Healthy inflammation is essential to good health. The inflammation response protects against infection and cancer, and it promotes tissue healing. However, improperly regulated inflammation that is too vigorous, misdirected, or chronic can lead to disease.
The process of inflammation involves an intricate array of triggers, molecules, and cells. Although we learn surprising things about the biology of inflammation every day, its processes remain mysterious.
What if we could decode the complex processes of inflammation? Using advanced molecular and cell-based technology combined with big data analysis, we are learning more about how inflammation works. By finding the right balance of inflammation in each person, we could prevent diseases before they happen, treat them when they do, or cure them permanently.
UCLA Immunology, Inflammation, Infection, and Transplantation (I3T) faculty believe outcomes in a range of diseases can be improved by understanding and optimizing healthy inflammation.
I3T scientists bring us closer to inflammatory homeostasis by elucidating inflammation’s activation cascade, relationship to metabolism, role in cancer, and more.
Associate Clinical Professor of Medicine, UCLA Division of Rheumatology, David Geffen School of Medicine at UCLA
Professor, Microbiology, Immunology and Molecular Genetics at UCLA
Member, California NanoSystems Institute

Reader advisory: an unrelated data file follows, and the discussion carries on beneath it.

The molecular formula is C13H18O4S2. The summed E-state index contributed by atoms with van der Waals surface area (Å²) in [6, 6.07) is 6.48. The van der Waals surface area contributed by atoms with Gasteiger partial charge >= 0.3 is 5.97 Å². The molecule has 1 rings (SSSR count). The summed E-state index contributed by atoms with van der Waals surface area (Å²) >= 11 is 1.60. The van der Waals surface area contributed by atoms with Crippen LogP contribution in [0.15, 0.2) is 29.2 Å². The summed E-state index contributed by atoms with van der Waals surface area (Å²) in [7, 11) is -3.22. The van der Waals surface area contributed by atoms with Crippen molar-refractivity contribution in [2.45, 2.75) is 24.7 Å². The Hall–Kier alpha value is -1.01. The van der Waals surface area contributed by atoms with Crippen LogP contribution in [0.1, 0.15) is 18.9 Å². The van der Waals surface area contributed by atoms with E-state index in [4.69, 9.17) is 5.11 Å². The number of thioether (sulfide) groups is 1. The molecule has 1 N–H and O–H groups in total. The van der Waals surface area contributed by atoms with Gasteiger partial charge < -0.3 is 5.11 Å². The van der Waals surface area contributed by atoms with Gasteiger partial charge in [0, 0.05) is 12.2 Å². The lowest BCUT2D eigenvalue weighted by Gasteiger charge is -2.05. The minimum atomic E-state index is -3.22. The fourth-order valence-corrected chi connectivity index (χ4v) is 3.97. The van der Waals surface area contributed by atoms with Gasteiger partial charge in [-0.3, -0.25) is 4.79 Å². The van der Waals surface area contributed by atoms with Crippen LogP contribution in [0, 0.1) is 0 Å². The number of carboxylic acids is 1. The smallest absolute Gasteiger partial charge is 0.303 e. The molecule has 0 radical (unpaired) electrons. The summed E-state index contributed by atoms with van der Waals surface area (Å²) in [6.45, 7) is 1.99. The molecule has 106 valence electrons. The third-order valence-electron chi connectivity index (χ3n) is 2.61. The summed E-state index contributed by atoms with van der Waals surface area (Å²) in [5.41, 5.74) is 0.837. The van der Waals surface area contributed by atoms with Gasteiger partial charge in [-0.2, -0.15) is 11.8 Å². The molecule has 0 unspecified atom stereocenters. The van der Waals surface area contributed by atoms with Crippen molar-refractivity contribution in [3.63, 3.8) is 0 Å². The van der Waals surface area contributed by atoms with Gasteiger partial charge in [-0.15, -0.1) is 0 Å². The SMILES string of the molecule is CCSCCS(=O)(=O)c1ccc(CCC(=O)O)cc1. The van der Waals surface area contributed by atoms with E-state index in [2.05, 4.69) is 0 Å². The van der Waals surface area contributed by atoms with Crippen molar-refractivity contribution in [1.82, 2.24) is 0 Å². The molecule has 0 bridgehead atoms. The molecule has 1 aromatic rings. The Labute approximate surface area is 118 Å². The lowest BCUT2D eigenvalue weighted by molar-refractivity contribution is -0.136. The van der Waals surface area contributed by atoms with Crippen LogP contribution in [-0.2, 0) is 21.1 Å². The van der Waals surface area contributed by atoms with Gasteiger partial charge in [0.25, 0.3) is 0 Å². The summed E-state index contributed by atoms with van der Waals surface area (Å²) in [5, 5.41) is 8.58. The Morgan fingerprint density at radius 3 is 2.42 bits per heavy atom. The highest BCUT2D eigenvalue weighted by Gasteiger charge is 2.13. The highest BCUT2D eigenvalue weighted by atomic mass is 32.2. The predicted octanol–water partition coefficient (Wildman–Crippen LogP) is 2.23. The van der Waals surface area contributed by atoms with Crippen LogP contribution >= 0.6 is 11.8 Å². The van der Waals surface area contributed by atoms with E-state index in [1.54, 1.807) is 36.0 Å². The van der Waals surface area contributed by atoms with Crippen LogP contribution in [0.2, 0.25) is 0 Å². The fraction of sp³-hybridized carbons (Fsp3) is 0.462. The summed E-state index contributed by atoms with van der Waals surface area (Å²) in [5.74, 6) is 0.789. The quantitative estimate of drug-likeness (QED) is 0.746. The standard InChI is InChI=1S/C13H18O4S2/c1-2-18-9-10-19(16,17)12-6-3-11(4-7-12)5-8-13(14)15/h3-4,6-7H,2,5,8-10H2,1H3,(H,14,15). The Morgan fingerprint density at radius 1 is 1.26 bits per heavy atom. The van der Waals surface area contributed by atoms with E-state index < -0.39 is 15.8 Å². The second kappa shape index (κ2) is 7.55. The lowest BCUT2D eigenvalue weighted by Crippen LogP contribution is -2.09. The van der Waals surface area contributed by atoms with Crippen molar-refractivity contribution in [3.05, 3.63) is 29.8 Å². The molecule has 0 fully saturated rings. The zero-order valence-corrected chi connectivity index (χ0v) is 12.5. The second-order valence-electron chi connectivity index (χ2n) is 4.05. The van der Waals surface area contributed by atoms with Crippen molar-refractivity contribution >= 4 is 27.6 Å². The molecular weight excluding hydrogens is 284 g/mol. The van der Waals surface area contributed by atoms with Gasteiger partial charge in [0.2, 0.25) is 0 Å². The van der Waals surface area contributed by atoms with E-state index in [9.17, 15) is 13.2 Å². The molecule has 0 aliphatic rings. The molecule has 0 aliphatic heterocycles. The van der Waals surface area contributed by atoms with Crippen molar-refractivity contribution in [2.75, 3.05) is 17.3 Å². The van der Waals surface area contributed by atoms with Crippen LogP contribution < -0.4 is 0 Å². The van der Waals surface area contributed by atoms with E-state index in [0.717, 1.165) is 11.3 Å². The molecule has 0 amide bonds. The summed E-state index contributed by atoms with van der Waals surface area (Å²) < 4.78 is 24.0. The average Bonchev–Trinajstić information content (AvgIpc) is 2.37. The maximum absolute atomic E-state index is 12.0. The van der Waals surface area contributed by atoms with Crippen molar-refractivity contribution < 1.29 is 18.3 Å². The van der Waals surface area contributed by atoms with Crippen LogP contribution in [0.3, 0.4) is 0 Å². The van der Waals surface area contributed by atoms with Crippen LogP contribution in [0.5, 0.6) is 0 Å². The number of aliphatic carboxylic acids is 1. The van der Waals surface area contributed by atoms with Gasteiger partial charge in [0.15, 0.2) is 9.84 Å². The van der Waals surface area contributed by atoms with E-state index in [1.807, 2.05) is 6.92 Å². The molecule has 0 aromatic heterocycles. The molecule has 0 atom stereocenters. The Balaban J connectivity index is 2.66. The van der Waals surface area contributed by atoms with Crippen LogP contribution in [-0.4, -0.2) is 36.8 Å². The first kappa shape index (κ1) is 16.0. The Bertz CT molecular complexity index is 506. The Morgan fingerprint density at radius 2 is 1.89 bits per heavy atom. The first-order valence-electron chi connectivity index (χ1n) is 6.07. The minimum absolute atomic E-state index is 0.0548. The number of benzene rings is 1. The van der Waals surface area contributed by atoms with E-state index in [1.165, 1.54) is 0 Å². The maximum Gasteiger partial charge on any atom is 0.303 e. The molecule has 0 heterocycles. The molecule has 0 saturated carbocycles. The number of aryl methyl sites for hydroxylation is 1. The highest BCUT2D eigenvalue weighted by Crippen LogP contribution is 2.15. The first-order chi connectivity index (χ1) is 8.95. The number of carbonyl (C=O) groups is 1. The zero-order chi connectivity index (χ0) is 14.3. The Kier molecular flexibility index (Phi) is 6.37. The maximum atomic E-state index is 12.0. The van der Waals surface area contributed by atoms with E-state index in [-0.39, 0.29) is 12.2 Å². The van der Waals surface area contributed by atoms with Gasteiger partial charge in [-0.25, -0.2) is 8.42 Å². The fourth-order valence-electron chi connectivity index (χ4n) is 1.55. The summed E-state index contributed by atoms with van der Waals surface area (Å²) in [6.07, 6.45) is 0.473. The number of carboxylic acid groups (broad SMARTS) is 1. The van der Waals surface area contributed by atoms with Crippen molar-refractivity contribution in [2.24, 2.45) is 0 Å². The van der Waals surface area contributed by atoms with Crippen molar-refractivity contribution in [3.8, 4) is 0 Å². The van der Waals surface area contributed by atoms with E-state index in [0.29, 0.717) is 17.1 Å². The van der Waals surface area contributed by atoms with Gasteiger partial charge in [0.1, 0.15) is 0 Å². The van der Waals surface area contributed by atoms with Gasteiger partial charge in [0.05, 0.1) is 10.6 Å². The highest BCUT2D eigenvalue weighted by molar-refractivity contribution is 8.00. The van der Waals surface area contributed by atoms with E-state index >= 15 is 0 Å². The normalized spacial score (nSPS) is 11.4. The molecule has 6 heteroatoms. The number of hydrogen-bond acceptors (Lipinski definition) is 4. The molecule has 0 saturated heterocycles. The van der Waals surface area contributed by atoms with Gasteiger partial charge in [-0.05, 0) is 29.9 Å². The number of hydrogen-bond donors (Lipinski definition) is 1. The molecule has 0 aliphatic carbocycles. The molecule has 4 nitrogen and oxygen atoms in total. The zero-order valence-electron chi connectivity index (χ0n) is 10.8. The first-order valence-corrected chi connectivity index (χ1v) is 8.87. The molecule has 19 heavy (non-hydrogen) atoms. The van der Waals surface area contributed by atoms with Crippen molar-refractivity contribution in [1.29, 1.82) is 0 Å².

Vice Dean for Research, David Geffen School of Medicine at UCLA
Distinguished Professor, Microbiology, Immunology & Molecular Genetics
Director, Immunology, Inflammation, Infection & Transplantation (I3T) Research Theme
Associate Professor, Microbiology, Immunology & Molecular Genetics
Dr. Christina Charles-Schoeman changes the lives of rheumatoid arthritis patients by studying the mechanisms driving the disease and conducting clinical trials. She hopes to better understand the disease, develop new treatments, and maybe even find a cure.
Dr. Genhong Cheng believes we can learn how to heal patients by studying the undisputed experts of disease defense: immune system cells. He follows the independent processes of innate and adaptive immunity, and he also investigates how and why the two systems sometimes work together.
Dr. Stephen T. Smale's research examines how stimuli alter gene expression. He hopes to pinpoint how and why certain inflammatory stimuli activate or inhibit the expression programs of inducible genes in immune system cells.
Dr. Steven Bensinger and his team made the unexpected finding that immune cells profoundly change their cellular metabolism during immune responses. Now his lab hopes to find out if targeting immune cells' metabolism presents a novel way to modulate immunity.